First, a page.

For any longtime Seattleite, the evolution of Ballard into one of the city’s hippest neighborhoods sometimes elicits a shake of the head. For decades the domain of elderly Scandinavians, the butt of at least a third of the jokes on Almost Live, and largely a food wasteland outside of Ray’s Boathouse, Ballard’s status as the most vibrant part of Seattle’s food scene seems hard to believe. But here we are.
The clearest sign of this is the sheer amount of money being invested in the area. Bastille established that large, lavishly decorated restaurants could succeed outside Seattle’s downtown core, and the recently opened Stoneburner is continuing that tradition. As more and more condominiums and high-end apartment buildings open, and as the city continues to recover economically, expect the trend to accelerate. But amid the flurry of “sophisticated” newcomers, there’s still striking diversity, with plenty of room for dive bars, ethnic hole-in-the-walls, and homey brunch spots—to name just a few.
Geographically, Ballard’s food scene centers around Ballard Avenue. The southern border is marked by Renee Erickson’s The Walrus and the Carpenter and Ethan Stowell’s Staple and Fancy, two restaurants housed within one building. That model laid the groundwork for a sort of restaurant symbiosis that Erickson later replicated with The Whale Wins, which shares space with Joule over in Fremont—a neighborhood that’s shaping up to quite possibly be next year’s Best Food Neighborhood.
While the city as a whole has jumped on the oyster craze, Walrus still manages to remain at the top of the heap (or perhaps the midden) with impeccable freshness and a delicious assortment of smallish plates, with the grilled sardines a particular highlight. Staple and Fancy’s emphasis on family-style Italian dining and eclectic wine list make it a jewel in Stowell’s crown.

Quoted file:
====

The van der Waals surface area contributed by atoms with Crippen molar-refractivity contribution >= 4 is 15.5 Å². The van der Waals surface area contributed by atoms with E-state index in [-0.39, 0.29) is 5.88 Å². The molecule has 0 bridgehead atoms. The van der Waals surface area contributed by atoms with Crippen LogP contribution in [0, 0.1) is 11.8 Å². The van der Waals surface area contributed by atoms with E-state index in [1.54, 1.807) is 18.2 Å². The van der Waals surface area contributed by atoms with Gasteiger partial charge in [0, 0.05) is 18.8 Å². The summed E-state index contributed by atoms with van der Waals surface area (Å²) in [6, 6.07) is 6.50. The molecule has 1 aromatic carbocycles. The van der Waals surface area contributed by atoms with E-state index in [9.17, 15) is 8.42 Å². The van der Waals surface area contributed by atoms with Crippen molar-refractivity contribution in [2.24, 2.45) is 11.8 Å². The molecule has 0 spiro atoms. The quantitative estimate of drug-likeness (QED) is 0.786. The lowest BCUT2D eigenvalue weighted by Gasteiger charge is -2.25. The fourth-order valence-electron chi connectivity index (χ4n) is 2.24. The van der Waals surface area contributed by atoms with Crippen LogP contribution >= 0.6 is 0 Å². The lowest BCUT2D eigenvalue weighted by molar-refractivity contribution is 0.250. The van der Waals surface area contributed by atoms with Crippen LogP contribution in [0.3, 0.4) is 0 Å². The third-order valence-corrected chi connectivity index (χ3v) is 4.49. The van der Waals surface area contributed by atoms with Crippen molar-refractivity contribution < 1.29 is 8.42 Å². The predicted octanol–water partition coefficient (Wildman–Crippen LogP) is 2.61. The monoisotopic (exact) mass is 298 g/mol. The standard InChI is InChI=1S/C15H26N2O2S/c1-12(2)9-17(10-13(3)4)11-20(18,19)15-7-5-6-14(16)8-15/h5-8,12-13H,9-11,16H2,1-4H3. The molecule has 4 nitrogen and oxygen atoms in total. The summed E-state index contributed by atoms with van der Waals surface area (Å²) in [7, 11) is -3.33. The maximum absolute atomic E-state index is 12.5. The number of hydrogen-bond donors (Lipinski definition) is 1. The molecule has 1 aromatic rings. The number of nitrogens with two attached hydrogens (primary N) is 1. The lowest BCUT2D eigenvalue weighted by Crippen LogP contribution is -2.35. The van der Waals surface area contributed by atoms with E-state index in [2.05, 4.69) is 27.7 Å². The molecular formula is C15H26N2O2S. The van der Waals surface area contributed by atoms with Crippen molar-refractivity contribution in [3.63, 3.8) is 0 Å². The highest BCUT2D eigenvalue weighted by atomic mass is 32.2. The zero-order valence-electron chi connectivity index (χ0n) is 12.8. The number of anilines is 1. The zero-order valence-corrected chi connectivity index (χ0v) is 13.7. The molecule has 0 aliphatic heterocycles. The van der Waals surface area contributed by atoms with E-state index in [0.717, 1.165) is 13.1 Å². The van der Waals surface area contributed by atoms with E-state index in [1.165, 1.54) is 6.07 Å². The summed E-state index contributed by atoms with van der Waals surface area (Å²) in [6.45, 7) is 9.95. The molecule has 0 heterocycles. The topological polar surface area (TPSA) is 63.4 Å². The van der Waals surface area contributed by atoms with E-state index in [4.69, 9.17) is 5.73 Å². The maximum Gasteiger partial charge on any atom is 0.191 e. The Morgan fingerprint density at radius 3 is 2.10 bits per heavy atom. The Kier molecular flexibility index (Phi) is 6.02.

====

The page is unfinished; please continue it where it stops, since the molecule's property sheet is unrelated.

Walking the length of Ballard Avenue highlights the mixed bag of the neighborhood’s offerings. You’ve got 20-somethings celebrating the weekend by congregating at bars like King’s Hardware, BalMar, and the Matador. There’s the much-beloved La Carta de Oaxaca, packed nightly by crowds looking for a fix of mole pork and banana leaf–wrapped tamales, while Shiku proves that sushi and craft cocktails can coexist.
Intimate spaces also abound: Ocho remains one of Seattle’s best tapas spots, offering a bevy of creative takes on classic Spanish dishes, while Hazlewood is one of the city’s least-appreciated cocktail bars; the upstairs couches are one of Seattle’s great first-date settings. Then there’s the savior of more than one of my mornings, the chicken-fried chicken and eggs at Hattie’s Hat, which somehow seemed slightly tastier when they called it the Mother and Child Reunion.
But Ballard’s food offerings don’t just straddle its main avenue. Just north of Market Street you’ll find Cafe Munir, source of some of the best Lebanese food in the city, while to the east you’ll find our best pizza, Delancey (see page 73). Ditto The Fat Hen, with its small but classic brunch menu, or Se ñ or Moose, the recently spruced-up but still homey Mexican joint on Leary Avenue.
Then of course there’s Ray’s Boathouse. While it might be the venerable ancient among Seattle’s seafood restaurants, Ray’s remains a source for consistent, well-executed food, and the upstairs cafe boasts one of Seattle’s greatest views. Plus, an ambitious remodel has updated the decor.
Another Ballard longtimer—established in 1990—is one of Seattle’s oldest, largest, and most successful farmers markets, offering an eclectic mix of farmed goods, prepared foods, and flowers plopped among the street’s trendy boutiques (retro furniture, expensive frocks) and restaurants. A touchstone for the neighborhood, summer Sundays at the market, in particular, take on a tone of revelry, with street musicians, kids and dogs playing, and the sun shining. It’s one place you’re likely to see a sampling of all the types of people who call Ballard home—or at least their favorite dining destination.
Sure, there are other great food neighborhoods in Seattle; we live in a city with a rapidly growing food culture, and Ballard can’t rest on its laurels. But for this year at least, it stands apart for its stellar collection of culinary choices, a diverse crowd, and density. What a difference a decade or two makes.